Arkansas Republican Party Judicial PAC Sparks Criticism

The Arkansas Republican Party recently announced plans to create a PAC dedicated to supporting conservative judicial candidates. Johnny Rhoda, a spokesman for the party, said,"The Arkansas judicial establishment is today dominated by judges who do not reflect nor represent the views and values of Arkansas voters.” After the announcement, David Stewart, a retired executive director of the Arkansas Judicial Discipline and Disability Commission who currently serves by appointment as a state court district judge in Fayetteville, was outspoken in his criticism of the PAC. Although it has been stated that the PAC will operate independently from the Republican Party, Stewart argues, “The objective is to elect judges who represent the public policy positions taken by the current conservative Republican Party majorities in the Arkansas legislature.” He goes on to state that “When judges are either elected or appointed with the purpose of reflecting partisan beliefs rather than the law, we have reduced, if not eliminated, the independence of the judiciary. Such a case would severely endanger our democratic foundations.” Speaking from his previous experience as an elected judge, Stewart comments, “Bluntly put, judges should not be subject to the political whims of PACs. (Judges should not be elected in the first place, but that is another story for another time.) Not only does the judge become subject to actual impropriety, [but] the appearance of impropriety can be huge. There is zero chance that an elected judge can avoid knowing who or what organizations were instrumental in raising and spending money on his or her behalf.” Stewart argues that judicial elections must be treated differently than legislative and executive elections, so that individuals and groups cannot buy judicial influence.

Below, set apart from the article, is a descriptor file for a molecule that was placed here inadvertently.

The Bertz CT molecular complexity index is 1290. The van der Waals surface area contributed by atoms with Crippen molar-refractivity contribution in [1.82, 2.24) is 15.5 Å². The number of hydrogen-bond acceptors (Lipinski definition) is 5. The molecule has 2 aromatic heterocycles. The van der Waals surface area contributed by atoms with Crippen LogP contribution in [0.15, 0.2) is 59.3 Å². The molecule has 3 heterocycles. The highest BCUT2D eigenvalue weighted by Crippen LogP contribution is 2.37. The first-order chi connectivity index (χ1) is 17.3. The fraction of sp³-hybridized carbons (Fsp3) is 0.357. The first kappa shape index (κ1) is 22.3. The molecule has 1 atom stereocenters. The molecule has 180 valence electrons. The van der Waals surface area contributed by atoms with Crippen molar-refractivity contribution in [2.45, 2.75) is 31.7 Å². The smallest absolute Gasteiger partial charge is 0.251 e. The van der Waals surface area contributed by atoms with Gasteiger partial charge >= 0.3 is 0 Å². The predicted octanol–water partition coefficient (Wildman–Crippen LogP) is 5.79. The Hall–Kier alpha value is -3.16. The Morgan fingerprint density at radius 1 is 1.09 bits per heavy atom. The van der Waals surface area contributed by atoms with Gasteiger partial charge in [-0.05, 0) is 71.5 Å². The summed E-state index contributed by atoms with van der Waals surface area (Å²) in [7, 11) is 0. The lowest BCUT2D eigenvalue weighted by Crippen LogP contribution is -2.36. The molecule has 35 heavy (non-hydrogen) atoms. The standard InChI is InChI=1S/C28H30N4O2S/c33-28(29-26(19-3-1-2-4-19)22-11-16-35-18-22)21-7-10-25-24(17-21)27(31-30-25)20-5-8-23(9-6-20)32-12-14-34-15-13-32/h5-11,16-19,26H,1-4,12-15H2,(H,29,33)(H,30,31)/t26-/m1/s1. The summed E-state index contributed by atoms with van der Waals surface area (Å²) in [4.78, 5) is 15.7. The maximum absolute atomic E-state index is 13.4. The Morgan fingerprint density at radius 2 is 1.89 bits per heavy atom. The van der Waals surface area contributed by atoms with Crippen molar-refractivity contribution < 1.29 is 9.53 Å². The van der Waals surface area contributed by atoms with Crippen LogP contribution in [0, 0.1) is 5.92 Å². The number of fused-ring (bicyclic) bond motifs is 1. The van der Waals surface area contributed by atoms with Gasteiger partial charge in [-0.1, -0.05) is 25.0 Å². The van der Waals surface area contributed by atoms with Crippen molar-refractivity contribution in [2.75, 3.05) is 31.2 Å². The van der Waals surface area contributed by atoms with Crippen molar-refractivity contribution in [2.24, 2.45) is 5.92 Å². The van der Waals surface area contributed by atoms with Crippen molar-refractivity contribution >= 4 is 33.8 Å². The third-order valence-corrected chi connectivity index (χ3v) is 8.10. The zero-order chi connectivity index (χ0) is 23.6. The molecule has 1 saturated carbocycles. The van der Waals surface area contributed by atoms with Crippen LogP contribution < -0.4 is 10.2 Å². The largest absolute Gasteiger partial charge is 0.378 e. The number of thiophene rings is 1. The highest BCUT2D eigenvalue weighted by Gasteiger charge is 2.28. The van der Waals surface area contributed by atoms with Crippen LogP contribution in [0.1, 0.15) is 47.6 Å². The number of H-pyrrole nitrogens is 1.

Sources: Editorial, Republican justiceArkansas Times, July 4, 2013; David Stewart, Money and judicial elections in ArkansasArkansas Times, July 11, 2013.


The Effects of Ending Public Financing in North Carolina

A recent New York Times blog post weighed in on North Carolina’s decision to end its public financing system for judicial elections. Author Dorothy J. Samuels commented on the significance of the program, saying, “Enacted in 2002, the program set a laudable national example by allowing candidates for the bench to reduce their reliance on the special interest campaign money that now dominates state races for important judicial posts across the country…” Samuels argues that the 2010 Citizens United ruling weakened the public financing program, but instead of strengthening it, the North Carolina legislature is drafting a budget that would eliminate all funding for the program. Further increasing the influence of politics in judicial elections, Samuels notes that “[a] bill expected to be introduced this week would turn the state’s non-partisan judicial elections into partisan elections with heightened involvement of the political parties.”
Source: Dorothy J. Samuels, The Decline of North Carolina, ContinuedNew York Times, July 16, 2013.